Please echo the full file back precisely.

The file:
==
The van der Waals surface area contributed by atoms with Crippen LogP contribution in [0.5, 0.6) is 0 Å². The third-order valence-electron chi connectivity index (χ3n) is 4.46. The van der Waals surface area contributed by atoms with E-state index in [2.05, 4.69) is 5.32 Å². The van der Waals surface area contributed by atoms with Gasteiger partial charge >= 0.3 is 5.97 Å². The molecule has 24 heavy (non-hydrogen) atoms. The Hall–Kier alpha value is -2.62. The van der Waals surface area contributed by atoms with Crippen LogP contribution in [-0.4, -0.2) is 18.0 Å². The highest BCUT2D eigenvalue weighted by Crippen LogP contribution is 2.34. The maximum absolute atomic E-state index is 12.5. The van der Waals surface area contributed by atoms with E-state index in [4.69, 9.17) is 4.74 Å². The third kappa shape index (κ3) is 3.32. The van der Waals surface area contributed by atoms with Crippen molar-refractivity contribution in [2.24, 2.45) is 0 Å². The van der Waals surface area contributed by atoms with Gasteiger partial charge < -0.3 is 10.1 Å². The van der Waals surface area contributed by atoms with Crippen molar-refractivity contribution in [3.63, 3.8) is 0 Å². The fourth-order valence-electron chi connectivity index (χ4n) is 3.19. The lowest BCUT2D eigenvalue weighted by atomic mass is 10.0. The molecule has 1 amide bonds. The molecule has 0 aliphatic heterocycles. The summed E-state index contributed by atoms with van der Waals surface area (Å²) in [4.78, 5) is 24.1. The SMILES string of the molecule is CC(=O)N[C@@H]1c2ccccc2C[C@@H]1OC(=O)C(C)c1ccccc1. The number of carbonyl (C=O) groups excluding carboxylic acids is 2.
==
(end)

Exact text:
The van der Waals surface area contributed by atoms with Crippen LogP contribution in [0.5, 0.6) is 0 Å². The third-order valence-electron chi connectivity index (χ3n) is 4.46. The van der Waals surface area contributed by atoms with E-state index in [2.05, 4.69) is 5.32 Å². The van der Waals surface area contributed by atoms with Gasteiger partial charge >= 0.3 is 5.97 Å². The molecule has 24 heavy (non-hydrogen) atoms. The Hall–Kier alpha value is -2.62. The van der Waals surface area contributed by atoms with Crippen LogP contribution in [-0.4, -0.2) is 18.0 Å². The highest BCUT2D eigenvalue weighted by Crippen LogP contribution is 2.34. The maximum absolute atomic E-state index is 12.5. The van der Waals surface area contributed by atoms with E-state index in [4.69, 9.17) is 4.74 Å². The third kappa shape index (κ3) is 3.32. The van der Waals surface area contributed by atoms with Crippen molar-refractivity contribution in [2.24, 2.45) is 0 Å². The van der Waals surface area contributed by atoms with Gasteiger partial charge < -0.3 is 10.1 Å². The van der Waals surface area contributed by atoms with Crippen molar-refractivity contribution in [3.63, 3.8) is 0 Å². The fourth-order valence-electron chi connectivity index (χ4n) is 3.19. The lowest BCUT2D eigenvalue weighted by atomic mass is 10.0. The molecule has 1 amide bonds. The molecule has 0 aliphatic heterocycles. The summed E-state index contributed by atoms with van der Waals surface area (Å²) in [4.78, 5) is 24.1. The SMILES string of the molecule is CC(=O)N[C@@H]1c2ccccc2C[C@@H]1OC(=O)C(C)c1ccccc1. The number of carbonyl (C=O) groups excluding carboxylic acids is 2.